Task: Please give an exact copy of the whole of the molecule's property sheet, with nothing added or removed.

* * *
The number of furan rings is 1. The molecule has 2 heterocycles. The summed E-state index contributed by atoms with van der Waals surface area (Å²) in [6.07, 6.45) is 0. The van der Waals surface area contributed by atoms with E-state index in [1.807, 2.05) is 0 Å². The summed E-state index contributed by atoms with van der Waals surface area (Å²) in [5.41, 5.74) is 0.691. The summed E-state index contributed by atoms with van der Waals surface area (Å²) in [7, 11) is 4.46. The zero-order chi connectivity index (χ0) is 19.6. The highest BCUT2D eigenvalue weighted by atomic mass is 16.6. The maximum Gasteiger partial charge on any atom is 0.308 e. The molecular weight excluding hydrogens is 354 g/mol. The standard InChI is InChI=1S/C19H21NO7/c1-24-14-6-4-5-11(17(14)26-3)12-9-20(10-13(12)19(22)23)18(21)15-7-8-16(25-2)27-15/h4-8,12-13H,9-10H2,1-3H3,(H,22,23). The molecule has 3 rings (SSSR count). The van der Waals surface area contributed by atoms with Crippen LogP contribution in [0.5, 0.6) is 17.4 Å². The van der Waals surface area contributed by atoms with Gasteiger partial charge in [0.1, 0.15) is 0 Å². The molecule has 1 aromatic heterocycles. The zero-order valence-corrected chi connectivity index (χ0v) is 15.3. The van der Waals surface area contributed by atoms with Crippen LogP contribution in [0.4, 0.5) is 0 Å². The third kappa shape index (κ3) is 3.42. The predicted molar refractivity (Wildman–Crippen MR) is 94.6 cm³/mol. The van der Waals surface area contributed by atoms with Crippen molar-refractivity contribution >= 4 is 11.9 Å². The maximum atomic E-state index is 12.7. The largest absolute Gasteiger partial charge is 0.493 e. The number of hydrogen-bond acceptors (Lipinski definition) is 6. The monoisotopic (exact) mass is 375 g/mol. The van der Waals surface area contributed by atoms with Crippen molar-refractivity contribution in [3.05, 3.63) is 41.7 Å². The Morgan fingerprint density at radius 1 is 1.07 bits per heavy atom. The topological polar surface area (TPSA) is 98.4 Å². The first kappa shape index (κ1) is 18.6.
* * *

The number of furan rings is 1. The molecule has 2 heterocycles. The summed E-state index contributed by atoms with van der Waals surface area (Å²) in [6.07, 6.45) is 0. The van der Waals surface area contributed by atoms with E-state index in [1.807, 2.05) is 0 Å². The summed E-state index contributed by atoms with van der Waals surface area (Å²) in [5.41, 5.74) is 0.691. The summed E-state index contributed by atoms with van der Waals surface area (Å²) in [7, 11) is 4.46. The zero-order chi connectivity index (χ0) is 19.6. The highest BCUT2D eigenvalue weighted by atomic mass is 16.6. The maximum Gasteiger partial charge on any atom is 0.308 e. The molecular weight excluding hydrogens is 354 g/mol. The standard InChI is InChI=1S/C19H21NO7/c1-24-14-6-4-5-11(17(14)26-3)12-9-20(10-13(12)19(22)23)18(21)15-7-8-16(25-2)27-15/h4-8,12-13H,9-10H2,1-3H3,(H,22,23). The molecule has 3 rings (SSSR count). The van der Waals surface area contributed by atoms with Crippen LogP contribution in [0.5, 0.6) is 17.4 Å². The van der Waals surface area contributed by atoms with Gasteiger partial charge in [0.1, 0.15) is 0 Å². The molecule has 1 aromatic heterocycles. The zero-order valence-corrected chi connectivity index (χ0v) is 15.3. The van der Waals surface area contributed by atoms with Crippen LogP contribution in [0.4, 0.5) is 0 Å². The third kappa shape index (κ3) is 3.42. The predicted molar refractivity (Wildman–Crippen MR) is 94.6 cm³/mol. The van der Waals surface area contributed by atoms with Crippen molar-refractivity contribution >= 4 is 11.9 Å². The maximum atomic E-state index is 12.7. The largest absolute Gasteiger partial charge is 0.493 e. The number of hydrogen-bond acceptors (Lipinski definition) is 6. The monoisotopic (exact) mass is 375 g/mol. The van der Waals surface area contributed by atoms with Crippen molar-refractivity contribution in [3.05, 3.63) is 41.7 Å². The Morgan fingerprint density at radius 1 is 1.07 bits per heavy atom. The topological polar surface area (TPSA) is 98.4 Å². The first kappa shape index (κ1) is 18.6.